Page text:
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Filed under 2012 Books, Events, Fiction, Movies, News, Non-Fiction, Young Adult Books

In the news: New releases from González and Díaz, book festivals and more

September means new books and book festivals. Here’s a look at what’s going on:

Already released: Rigoberto González’s Mariposa Gown – a sequel to The Mariposa Club –depicts the friendship between three teenage boys who want to make a splash at their high school prom with the titular outfit.

Brazilian writer Jorge Amado‘s The Double Death of Quincas Water-Bray and The Discovery of America by the Turks have received new translations from Gregory Rabassa. To mark Amado’s 100th birthday, Rabassa and writer Rivka Glachen will discuss Amado’s work Sept. 17 at the Queen Sofia Spanish Institute, reports the Shelf Awareness newsletter. The Millions website also wrote about the two new releases.

• Sept. 11: Pulitzer Prize winner Junot Díaz will release a collection of short stories, This is How You Lose Her. Here’s a cool Pinterest board by blogger Poornima Apte that shows the town and other details from the book. (She did the same for Roberto Ampuero’s The Neruda Case and other books.) Díaz has been all over the media: dressing up in Edith Wharton-era clothes for a Vogue fashion spread; discussing his love life in New York magazine; sharing his reading habits with The New York Times; and compiling a playlist to NPR’s alt. Latino website.

Sept. 25: In the novel The Secret Book of Frida Kahlo, Mexican writer F.G. Haghenbeck writes about the life of the iconic Mexican artist.

Sept. 27: Spoken word poet Carlos Andrés Gómez discusses how masculinity is evolving in Man Up: Cracking the Code of Modern Manhood.

Book festivals:

Here’s a look at some upcoming book festivals:

• Sept. 15: Houston Librofest will play host to Gwendolyn Zepeda (right), Javier O. Huerta and Sarah Cortez.

• Sept. 22-23: The National Book Festival in Washington, D.C. will feature Sandra Cisneros, Junot Díaz, Mario Vargas Llosa, Justin Torres and Maria Dueñas. Mexican-born, California-based Rafael Lopez is the festival artist.

Sept. 23: The Brooklyn Book Festival will include Carlos Andrés Gómez, Charles Rice-Gonzalez, Reyna Grande, Esmeralda Santiago, Luis Alberto Urrea, and graphic artists Gilbert & Jaime Hernandez.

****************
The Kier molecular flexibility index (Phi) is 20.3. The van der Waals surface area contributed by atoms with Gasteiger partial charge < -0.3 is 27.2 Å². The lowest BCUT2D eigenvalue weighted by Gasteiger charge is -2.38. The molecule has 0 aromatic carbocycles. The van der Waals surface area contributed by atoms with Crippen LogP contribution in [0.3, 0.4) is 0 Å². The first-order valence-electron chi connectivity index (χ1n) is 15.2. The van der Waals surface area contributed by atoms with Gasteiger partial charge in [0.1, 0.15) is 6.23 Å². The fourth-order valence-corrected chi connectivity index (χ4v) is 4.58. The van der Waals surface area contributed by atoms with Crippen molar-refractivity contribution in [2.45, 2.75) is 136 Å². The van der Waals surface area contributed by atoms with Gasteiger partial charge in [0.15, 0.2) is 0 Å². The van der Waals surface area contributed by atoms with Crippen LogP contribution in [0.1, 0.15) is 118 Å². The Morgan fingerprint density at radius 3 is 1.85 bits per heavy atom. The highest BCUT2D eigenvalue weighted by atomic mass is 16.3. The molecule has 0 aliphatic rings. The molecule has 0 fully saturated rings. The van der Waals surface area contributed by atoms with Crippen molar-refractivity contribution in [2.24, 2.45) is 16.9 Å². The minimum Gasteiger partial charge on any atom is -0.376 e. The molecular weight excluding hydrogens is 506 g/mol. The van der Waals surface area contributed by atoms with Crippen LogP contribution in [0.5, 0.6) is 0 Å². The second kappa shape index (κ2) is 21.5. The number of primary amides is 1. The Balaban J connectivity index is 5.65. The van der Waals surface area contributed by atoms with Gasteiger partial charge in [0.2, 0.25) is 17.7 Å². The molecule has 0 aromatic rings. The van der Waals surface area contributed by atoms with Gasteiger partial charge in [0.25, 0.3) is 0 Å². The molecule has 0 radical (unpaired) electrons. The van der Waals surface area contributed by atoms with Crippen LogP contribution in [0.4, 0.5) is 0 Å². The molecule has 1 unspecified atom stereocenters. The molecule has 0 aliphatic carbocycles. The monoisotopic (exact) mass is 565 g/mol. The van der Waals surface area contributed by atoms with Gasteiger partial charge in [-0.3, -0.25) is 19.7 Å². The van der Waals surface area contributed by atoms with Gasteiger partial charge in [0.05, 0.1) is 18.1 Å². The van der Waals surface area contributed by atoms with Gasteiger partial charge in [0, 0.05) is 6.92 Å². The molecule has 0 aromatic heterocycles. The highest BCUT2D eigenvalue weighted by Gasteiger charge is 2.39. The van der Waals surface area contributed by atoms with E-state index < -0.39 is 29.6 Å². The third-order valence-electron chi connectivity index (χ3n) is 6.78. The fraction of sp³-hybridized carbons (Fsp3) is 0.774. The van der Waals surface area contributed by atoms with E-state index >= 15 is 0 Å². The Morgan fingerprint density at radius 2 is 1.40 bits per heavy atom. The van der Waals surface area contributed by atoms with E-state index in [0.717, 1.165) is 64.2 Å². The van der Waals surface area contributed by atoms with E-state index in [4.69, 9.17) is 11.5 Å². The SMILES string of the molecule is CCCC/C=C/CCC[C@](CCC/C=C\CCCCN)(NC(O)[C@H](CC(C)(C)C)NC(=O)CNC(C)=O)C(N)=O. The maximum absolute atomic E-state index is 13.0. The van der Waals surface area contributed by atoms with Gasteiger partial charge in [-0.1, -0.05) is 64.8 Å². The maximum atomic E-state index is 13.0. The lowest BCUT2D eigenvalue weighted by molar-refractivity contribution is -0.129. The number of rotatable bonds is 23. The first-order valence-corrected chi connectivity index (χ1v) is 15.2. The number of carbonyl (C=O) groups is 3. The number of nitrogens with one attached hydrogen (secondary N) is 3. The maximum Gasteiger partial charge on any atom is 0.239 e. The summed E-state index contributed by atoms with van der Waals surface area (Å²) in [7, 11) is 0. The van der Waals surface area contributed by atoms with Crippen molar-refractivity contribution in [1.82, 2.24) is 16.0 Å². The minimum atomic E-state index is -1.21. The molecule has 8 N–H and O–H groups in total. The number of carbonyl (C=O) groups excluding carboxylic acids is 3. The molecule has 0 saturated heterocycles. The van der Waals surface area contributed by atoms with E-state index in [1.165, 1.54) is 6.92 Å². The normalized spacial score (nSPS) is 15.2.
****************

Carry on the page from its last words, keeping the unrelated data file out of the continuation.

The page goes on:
• Sept. 28-30: The Baltimore Book Festival will feature Caridad Pineiro and Carmen Ferreiro-Esteban.

Literary Magazines:

• Several Latino-oriented literary magazines are out with new issues. Acentos Review, edited by Bonafide Rojas, focuses on music on its August 2012 edition. The bilingual BorderSenses published its 18th volume. Lorna Dee Cervantes, Rigoberto Gonzales and Andrea J. Serrano are featured in the latest issue of the Mas Tequila Review.

• The fall issue of Zyzzyva magazine, which is devoted to West Coast writers, features works by Dagoberto Gilb and Luis Alberto Urrea.

Librotraficante:

Sept. 21: Librotraficante, which was founded earlier this year to protest the state of Arizona’s ban on ethnic studies, will host a 50 States of Freedom of Speech event in honor of Hispanic Heritage Month, which begins Sept. 15.

Writer’s Workshop

Las Comadres Para Las Americas will host a writer’s workshop Oct. 6 in New York City. Speakers include Sesame Street actress and children’s book writer Sonia Manzano, author of the just released The Revolution of Evelyn Serrano, as well asLyn DiIorio, and Caridad Pineiro.

Other features:

• NPR featured the latest work of graphic comic book artist Jaime Hernandez, creator of the Love and Rockets series.

• The El Paso Times has marked the 40th anniversary of the Rudolfo Anaya novel Bless Me Ultima with essays from Rigoberto González, Denise Chávez and other writers.

• Argentine writers will now receive a pension, according to The New York Times.

Reyna Grande, author of The Distance Between Us, talked to the Zyzzyva website.

• Junot Díaz was among the writers at the Edinburgh World Writer’s Conference who condemned Arizona’s ban on ethnic studies.

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Latinos and the Pulitzer Prize

Update: Quiara Alegría Hudes won the 2012 Pulitzer Prize in Drama for her play, Water by the Spoonful. I also included information on Sonia Nazario, which I forgot about when I first wrote this post until I saw her book in my co-worker’s office and thought, “I can’t believe I forgot Enrique’s Journey!”

The Pulitzer Prizes, which award the best in journalism and literary arts, will be announced on Monday. While the Nobel Prize in Literature is an international award that honors a lifetime achievement of work, the Pulitzers are an American award that recognizes the previous year’s work in a variety of categories. Here’s a look at some of the past Latino winners:

Fiction:

• Only two Hispanics have won this prize: Oscar Hijuelos for 1990’s The Mambo Kings Sing Songs of Love and Junot Díaz, right, for 2008’s The Brief Wondrous Life of Oscar Wao. Hopefully, the committee will consider Francisco Goldman’s Say Her Name, Justin Torres’s We the Animals and Hector Tobar’s The Barbarian Nurseries this year.